April Newsletter 2014

March 28, 2014

imgTowel Policy

As we are coming into warmer days and the pool will start to get busier, the towels start to move more quickly! This is just a friendly reminder to all of our members that the towels, large and small, are for members. Please make sure your guests bring their own towels. Thank you so much!

Best,
Lindsey Taylor
Front Desk Supervisor

imgTennis Marathon Fundraiser

Saturday, May 3rd
Art & Craft Fair 10am-3pm
Tennis Marathon 11am-4pm
Wine Tasting 3-5pm
Silent Auction 3-5pm
Santa Maria BBQ 5 pm
Live Music - Kenny Taylor 2:30 & Belmores 4:30

Play up to 50 games of tennis in one day!

  • Secure sponsors who pledge at least $1 per game!
  • Tennis Director Mariano Parris and Dr. Andre Acebo hosting event!
  • Dinner is Santa Maria BBQ Style $35 each, $60 couple (included with minimum donation of $50 for tennis marathon participants)

The non-profit Cancer Well-fit™ offers free, small-group, ten week exercise programs designed to help the first-year cancer survivor build/restore muscle strength and endurance, and to enjoy a relaxing, resort-like setting while on the road to wellness. Over a thousand cancer survivors have benefited from the Cancer Well-fit™ sessions held both at the Paso Robles Sports Club and the Avila Bay Athletic Club & Spa. It’s a non-profit foundation that depends on the generosity of local businesses and people like you!

Tennis Director Mariano Parris and Dr. Andre Acebo will host this exciting event and a barbecue dinner that will follow at the Paso Robles Sports Club. Tickets for the dinner and silent auction are $35 each or $60 per couple.

For more information or to donate tax-deductible auction items, please contact me at 805-239-7397 ext.103 or sdobroth@caclubs.com.

Gratefully,
Sara Dobroth
Coordinator, Cancer Well-fit

Five Steps to a Great Defensive Game

imgA lot of attention and advice centers on how to play better offensive tennis. But a smart defensive game can be just as important. Almost all of today’s best players excel at defending their side of the net and not just at hitting crushing winners. Djokovic, Nadal, Murray, Ferrer and Federer all have incredibly good defensive skills and wouldn’t be at the top of the game without them. Learn how (and when) to play defensively by following these five tips.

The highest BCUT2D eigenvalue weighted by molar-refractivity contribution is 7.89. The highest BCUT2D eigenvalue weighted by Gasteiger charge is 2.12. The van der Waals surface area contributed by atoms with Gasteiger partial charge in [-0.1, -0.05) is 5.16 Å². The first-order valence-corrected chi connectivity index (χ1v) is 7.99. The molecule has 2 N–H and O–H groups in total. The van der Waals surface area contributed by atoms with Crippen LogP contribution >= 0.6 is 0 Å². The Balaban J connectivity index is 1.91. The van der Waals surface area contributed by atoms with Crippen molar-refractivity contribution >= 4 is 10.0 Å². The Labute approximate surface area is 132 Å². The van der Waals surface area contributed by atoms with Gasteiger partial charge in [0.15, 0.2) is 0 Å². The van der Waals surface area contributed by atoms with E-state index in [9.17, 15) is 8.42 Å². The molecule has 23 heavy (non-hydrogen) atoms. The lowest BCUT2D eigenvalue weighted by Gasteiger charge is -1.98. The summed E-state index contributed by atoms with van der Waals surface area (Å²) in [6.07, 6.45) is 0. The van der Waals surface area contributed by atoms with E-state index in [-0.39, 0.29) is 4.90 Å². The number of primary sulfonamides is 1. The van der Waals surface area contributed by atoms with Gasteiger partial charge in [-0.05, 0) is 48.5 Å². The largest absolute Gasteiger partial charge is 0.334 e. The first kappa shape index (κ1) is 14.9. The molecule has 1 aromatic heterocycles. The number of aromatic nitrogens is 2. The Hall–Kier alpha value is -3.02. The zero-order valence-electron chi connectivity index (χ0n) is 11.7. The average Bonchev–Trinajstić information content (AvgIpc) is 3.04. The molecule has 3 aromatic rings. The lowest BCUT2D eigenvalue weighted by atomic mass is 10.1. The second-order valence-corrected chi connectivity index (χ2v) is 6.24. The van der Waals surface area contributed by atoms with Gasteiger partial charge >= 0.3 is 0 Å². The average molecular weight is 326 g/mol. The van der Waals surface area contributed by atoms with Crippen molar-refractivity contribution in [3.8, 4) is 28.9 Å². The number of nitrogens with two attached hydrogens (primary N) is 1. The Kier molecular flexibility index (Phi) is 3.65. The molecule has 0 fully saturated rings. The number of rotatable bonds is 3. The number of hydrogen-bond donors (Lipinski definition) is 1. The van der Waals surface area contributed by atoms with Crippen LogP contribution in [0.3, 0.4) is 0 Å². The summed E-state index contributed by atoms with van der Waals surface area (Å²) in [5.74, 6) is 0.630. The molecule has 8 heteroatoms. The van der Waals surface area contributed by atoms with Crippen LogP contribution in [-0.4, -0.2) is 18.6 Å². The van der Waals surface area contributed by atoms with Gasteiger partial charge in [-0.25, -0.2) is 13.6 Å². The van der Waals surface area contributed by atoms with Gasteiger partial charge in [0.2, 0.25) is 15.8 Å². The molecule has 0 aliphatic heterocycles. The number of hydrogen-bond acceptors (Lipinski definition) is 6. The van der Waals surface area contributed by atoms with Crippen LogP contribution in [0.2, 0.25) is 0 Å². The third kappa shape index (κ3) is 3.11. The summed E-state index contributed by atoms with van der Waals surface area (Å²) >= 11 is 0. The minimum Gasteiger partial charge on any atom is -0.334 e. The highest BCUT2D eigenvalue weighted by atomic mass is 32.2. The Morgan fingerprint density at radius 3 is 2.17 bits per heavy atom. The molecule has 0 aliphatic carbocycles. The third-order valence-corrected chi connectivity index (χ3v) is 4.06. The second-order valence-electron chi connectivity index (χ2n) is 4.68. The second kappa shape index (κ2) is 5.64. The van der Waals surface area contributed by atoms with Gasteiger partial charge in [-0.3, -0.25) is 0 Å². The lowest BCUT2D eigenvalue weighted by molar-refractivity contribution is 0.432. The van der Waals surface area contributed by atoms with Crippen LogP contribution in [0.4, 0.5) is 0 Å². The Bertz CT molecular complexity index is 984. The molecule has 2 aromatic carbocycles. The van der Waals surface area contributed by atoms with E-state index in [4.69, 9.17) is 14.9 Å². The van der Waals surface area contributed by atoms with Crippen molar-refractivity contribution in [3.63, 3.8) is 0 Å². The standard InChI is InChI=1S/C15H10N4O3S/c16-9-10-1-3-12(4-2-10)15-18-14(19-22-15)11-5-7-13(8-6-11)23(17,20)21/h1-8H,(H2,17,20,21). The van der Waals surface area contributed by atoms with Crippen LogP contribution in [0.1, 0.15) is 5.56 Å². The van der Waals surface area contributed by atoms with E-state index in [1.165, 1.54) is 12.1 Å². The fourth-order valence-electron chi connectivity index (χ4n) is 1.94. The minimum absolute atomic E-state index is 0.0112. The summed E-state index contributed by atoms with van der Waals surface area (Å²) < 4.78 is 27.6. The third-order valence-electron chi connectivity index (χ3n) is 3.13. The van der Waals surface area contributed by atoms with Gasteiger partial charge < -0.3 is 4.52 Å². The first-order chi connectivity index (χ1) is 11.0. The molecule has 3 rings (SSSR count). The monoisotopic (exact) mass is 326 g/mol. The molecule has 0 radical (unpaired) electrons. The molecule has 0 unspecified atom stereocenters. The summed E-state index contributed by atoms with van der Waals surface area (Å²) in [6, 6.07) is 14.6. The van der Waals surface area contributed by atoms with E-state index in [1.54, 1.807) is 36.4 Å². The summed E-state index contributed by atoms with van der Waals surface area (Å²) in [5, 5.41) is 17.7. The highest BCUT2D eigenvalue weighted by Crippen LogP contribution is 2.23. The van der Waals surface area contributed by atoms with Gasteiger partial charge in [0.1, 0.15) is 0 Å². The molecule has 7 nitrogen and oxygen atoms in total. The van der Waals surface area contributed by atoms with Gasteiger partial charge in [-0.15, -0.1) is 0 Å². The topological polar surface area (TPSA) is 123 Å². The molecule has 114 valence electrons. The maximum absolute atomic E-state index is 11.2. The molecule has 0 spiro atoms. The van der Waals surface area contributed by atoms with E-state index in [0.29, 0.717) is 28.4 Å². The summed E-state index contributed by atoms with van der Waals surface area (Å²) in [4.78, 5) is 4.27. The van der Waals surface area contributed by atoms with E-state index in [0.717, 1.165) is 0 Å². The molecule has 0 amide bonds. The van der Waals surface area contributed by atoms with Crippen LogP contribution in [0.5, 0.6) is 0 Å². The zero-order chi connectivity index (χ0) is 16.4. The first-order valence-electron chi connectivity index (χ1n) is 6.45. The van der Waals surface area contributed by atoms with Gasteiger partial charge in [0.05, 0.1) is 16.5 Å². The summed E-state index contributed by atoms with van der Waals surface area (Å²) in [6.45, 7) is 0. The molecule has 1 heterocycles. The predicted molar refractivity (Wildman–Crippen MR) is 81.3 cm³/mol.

KNOW WHEN TO PLAY DEFENSIVELY

The first step is simple, but is forgotten by many players once they step out on the court. You need to know when to play defensively. When you're behind the baseline by more than a few feet, it's a clear sign you need to play more defensively. When your opponent has you moving outside of your comfort zone, either too quickly laterally or forward, and you can't get in position in time to hit a shot comfortably, you have to play defensively.

PLAY A SMART 'SAFE SPOTS' SHOT

When you're under pressure and having to hit defensively as mentioned above, you should try to hit your shot towards the safe spot on the court. This spot is generally down the center of the court and deep. This shot reduces the angle your opponent has on their next shot to attack, robs them of time to prepare for their shot, and increases the time you have to recover.

GO TO YOUR OPPONENT'S WEAKNESS

If it's possible, try to hit your defensive shot to their weakness. Most players have a weaker backhand. Hitting a deep shot to their backhand will help you turn the point from a defensive situation into a neutral or even offensive position, allowing you to regain control of the point.